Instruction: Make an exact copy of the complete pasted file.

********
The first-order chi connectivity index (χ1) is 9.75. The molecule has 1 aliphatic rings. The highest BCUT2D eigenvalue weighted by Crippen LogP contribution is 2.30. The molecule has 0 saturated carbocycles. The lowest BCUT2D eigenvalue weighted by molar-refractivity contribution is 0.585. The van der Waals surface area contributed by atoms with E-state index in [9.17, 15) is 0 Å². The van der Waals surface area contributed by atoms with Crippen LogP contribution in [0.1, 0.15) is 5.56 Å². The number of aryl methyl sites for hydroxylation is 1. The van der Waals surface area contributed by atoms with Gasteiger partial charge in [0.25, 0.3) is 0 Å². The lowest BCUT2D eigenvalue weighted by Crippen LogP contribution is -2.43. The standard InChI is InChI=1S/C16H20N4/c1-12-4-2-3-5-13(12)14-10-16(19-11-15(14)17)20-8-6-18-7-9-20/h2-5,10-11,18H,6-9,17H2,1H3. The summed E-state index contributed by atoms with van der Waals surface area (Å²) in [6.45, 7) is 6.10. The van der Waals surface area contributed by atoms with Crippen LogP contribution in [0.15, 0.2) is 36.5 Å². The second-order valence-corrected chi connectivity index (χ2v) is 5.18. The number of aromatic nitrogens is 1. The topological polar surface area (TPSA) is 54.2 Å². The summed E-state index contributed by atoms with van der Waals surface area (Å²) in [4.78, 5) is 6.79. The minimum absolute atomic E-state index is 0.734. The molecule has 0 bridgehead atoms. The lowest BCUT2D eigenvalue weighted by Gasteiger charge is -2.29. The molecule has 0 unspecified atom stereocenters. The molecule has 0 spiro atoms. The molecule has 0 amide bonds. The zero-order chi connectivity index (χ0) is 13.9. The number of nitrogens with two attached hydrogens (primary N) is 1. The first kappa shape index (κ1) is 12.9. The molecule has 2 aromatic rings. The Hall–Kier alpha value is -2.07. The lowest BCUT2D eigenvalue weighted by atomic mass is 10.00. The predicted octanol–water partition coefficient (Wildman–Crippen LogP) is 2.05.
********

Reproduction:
The first-order chi connectivity index (χ1) is 9.75. The molecule has 1 aliphatic rings. The highest BCUT2D eigenvalue weighted by Crippen LogP contribution is 2.30. The molecule has 0 saturated carbocycles. The lowest BCUT2D eigenvalue weighted by molar-refractivity contribution is 0.585. The van der Waals surface area contributed by atoms with E-state index in [9.17, 15) is 0 Å². The van der Waals surface area contributed by atoms with Crippen LogP contribution in [0.1, 0.15) is 5.56 Å². The number of aryl methyl sites for hydroxylation is 1. The van der Waals surface area contributed by atoms with Gasteiger partial charge in [0.25, 0.3) is 0 Å². The lowest BCUT2D eigenvalue weighted by Crippen LogP contribution is -2.43. The standard InChI is InChI=1S/C16H20N4/c1-12-4-2-3-5-13(12)14-10-16(19-11-15(14)17)20-8-6-18-7-9-20/h2-5,10-11,18H,6-9,17H2,1H3. The summed E-state index contributed by atoms with van der Waals surface area (Å²) in [6.45, 7) is 6.10. The van der Waals surface area contributed by atoms with Crippen LogP contribution in [0.15, 0.2) is 36.5 Å². The second-order valence-corrected chi connectivity index (χ2v) is 5.18. The number of aromatic nitrogens is 1. The topological polar surface area (TPSA) is 54.2 Å². The summed E-state index contributed by atoms with van der Waals surface area (Å²) in [4.78, 5) is 6.79. The minimum absolute atomic E-state index is 0.734. The molecule has 0 bridgehead atoms. The lowest BCUT2D eigenvalue weighted by Gasteiger charge is -2.29. The molecule has 0 unspecified atom stereocenters. The molecule has 0 spiro atoms. The molecule has 0 amide bonds. The zero-order chi connectivity index (χ0) is 13.9. The number of nitrogens with two attached hydrogens (primary N) is 1. The first kappa shape index (κ1) is 12.9. The molecule has 2 aromatic rings. The Hall–Kier alpha value is -2.07. The lowest BCUT2D eigenvalue weighted by atomic mass is 10.00. The predicted octanol–water partition coefficient (Wildman–Crippen LogP) is 2.05.